Kim Stafford, feasting on beauty

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Oregon Poet Laureate Kim Stafford

 

Oregon Poet Laureate Kim Stafford came “home” to our little town last week to read poetry, tell stories, sing, call up local history, and conjure memories of many Stafford family vacations spent here in a home-made cabin.

It was a lively, friendly, intimate couple of hours. I’m new to central Oregon, but I could feel the great love long-timers here have for Kim’s family, which includes his sister, Kit, a local artist and teacher, and his father, William Stafford, now deceased, one of America’s most beloved and important poets. It’s been a long, cold winter, and Kim’s energy and love resurrected our spirits, a perfect springtime happening.

A couple of weeks ago, I wrote about David Wallace-Wells’ vision of an uninhabitable earth, followed by a post on A Paradise Built in Hell and the hope Rebecca Solnit discovered when she looked at how people spontaneously come together in the extraordinary communities that can arise in disaster.

It seems a natural progression to next look at how we, as individuals, can cope and thrive in challenging times, and how we can slow down our lives to nurture and sustain our creative work – which may in turn serve as witness to what needs changing and as a catalyst for that change. This is what Kim Stafford’s life is all about, and what his father’s life was about, too.

Kim’s visit happened to coincide with my reading Christian McEwen’s magnificent World Enough & Time: On Creativity and Slowing Down.    It’s a primer on how living slowly can sustain creative work and allow it to flourish, filled with the words and wise ways of contemporary and past literary and spiritual thinkers – including William and Kim Stafford.

If you want to be uplifted and fed, I suggest getting a copy of World Enough & Time. I didn’t read World Enough & Time straight through, but picked it up between other books, reading chunks here and there, especially when I wanted creative or spiritual uplift.

You’d want to keep World Enough & Time handy on your desk or nightstand to pick up as needed. Its bibliography alone is a gold mine.

Chapters are organized around themes that include: having face-to-face conversations with friends and loved ones; approaching life with the playfulness and imagination of a child; walking; looking; reading; writing letters and keeping journals; pausing; and dreaming. You can read chapters out of order, picking and choosing as you please.

World Enough & Time is a an especially rich collection. For a decade, McEwen interviewed contemporaries; unearthed insights from past poets, artists, writers, composers, and musicians; and culled from her own life experiences.

The passages below are about or by writers, but I think you can adapt their wisdom to your particular work and daily life. Here, McEwen quotes William Stafford explaining his daily 4 am writing habit:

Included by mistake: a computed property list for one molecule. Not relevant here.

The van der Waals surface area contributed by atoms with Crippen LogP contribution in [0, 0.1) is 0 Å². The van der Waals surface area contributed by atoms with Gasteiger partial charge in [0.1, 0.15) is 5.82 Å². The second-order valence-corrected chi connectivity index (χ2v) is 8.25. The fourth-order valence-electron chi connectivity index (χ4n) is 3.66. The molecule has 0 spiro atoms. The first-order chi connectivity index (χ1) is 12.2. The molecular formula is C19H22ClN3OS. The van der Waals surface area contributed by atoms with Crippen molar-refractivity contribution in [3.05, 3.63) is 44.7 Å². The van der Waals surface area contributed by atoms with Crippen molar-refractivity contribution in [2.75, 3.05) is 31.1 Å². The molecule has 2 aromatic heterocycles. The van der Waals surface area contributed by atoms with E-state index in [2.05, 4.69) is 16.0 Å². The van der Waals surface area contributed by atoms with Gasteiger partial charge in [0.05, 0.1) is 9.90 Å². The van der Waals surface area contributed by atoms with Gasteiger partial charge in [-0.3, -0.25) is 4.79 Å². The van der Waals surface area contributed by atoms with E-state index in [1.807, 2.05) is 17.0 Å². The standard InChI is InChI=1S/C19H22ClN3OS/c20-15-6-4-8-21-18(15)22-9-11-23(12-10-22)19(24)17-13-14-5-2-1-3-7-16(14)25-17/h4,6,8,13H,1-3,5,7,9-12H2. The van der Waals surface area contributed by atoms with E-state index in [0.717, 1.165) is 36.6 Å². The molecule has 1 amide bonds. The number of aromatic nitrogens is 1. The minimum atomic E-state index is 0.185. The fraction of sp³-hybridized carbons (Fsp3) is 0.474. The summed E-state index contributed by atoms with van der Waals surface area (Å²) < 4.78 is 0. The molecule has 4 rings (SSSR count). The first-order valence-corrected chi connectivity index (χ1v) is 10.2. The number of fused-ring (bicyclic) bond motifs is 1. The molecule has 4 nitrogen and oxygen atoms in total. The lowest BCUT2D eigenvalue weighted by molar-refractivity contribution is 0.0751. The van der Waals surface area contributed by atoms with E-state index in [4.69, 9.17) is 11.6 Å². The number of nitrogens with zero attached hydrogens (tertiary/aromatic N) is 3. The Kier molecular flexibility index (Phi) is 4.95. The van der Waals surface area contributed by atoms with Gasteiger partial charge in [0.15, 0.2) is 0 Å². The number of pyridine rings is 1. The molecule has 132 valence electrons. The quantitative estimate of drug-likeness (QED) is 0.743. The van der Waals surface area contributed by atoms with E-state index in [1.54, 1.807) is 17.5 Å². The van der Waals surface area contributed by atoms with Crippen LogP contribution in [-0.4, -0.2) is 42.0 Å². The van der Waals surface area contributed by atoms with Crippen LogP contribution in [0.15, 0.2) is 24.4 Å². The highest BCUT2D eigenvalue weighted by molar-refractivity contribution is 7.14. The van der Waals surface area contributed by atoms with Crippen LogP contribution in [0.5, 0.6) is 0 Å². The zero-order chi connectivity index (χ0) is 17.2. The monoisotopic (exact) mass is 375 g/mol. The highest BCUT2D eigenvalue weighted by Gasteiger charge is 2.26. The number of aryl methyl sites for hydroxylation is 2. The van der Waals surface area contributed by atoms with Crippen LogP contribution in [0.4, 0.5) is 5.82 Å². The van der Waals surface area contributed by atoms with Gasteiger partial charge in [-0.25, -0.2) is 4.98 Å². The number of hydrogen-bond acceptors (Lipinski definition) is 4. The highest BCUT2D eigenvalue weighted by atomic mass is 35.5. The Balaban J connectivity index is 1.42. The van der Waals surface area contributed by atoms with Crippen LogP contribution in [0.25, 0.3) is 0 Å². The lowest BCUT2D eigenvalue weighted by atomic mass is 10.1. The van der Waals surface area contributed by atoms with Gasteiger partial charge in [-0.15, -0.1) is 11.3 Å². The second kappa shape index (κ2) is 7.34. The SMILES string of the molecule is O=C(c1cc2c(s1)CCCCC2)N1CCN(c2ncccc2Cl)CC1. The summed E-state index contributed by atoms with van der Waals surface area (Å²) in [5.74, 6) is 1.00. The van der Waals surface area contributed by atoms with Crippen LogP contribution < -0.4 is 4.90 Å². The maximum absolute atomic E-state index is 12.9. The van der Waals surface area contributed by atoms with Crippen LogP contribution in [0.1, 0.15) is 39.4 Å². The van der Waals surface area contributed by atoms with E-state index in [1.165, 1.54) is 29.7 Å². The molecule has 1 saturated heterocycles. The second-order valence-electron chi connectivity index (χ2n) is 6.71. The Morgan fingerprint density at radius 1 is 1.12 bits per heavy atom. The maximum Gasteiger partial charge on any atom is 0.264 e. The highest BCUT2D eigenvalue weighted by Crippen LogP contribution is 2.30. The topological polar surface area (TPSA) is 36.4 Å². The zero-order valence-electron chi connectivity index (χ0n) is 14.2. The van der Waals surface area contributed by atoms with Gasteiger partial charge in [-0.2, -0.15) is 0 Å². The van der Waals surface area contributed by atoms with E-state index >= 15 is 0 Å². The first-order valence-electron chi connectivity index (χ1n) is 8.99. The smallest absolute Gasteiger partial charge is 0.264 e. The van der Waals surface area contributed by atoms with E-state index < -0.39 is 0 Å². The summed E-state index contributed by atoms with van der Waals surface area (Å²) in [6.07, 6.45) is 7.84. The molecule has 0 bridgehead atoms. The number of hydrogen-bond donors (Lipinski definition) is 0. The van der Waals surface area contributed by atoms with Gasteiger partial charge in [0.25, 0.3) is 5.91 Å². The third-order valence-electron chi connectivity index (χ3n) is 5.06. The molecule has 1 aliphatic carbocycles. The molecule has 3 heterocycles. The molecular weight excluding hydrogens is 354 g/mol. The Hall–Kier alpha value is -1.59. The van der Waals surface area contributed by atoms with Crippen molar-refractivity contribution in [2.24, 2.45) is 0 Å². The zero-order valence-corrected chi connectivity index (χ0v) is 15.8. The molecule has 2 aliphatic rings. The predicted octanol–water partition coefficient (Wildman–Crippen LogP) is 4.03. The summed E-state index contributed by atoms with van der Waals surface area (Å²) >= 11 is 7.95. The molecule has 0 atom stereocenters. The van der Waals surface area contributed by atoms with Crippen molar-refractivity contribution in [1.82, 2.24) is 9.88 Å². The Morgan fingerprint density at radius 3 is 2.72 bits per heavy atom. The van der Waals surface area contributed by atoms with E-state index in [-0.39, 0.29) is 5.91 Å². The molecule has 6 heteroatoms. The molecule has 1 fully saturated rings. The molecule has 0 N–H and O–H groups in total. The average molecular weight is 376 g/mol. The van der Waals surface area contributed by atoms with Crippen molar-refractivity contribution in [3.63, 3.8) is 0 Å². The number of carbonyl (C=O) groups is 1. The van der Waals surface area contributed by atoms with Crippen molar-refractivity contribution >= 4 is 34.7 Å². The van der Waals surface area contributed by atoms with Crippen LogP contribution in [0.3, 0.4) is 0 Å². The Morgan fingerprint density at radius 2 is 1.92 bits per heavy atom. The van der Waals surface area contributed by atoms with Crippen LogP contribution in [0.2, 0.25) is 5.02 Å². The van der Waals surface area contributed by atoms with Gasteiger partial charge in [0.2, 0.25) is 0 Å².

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Christian McEwen feasting on beauty. How we can, too.

“I get pen and paper, take a glance out of the window (often it is dark out there), and wait. It is like fishing. But I do not wait very long, for there is always a nibble – and this is where receptivity comes in. To get started I will accept anything that occurs to me.”

McEwen goes on to say:

“Years later, Kim Stafford wrote a memoir about his father entitled Early Morning. He described William’s steady practice as a ‘symposium with the self.’ A particular day’s writing might include images from a recent dream, news of the family and the world at large – and a couple of poems…. by lending ‘faith and attention’ to what he called those ‘waifs of thought,’ a total of more than sixty books made their slow way into print.”

How could I not quote a few of McEwen’s words about Mary Oliver’s creative practice:

“Mary Oliver’s day starts at five each morning, when she sets off on a long, solitary, attentive walk. ‘What I write begins and ends with the act of noticing and cherishing…’ Like Coleridge, who scribbled words and phrases while he was out in the field, Mary Oliver likes to use a pocket notebook, ‘small, three inches by five inches, and hand-sewn.'”

Kim Stafford, William Stafford, Mary Oliver, Christian McEwen, and many others. Feast on the beauty of their work and on the beauty of the world around you. You can’t go wrong.

At Kim’s event, I picked up a small gem of a book for $5, Meditations and Poems for Writers, which you can order from Lulu:

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“Writing could be the door to a new kind of individual life, community life, national life, and earth citizenship. We each could greet the day as seeker, artist, witness.”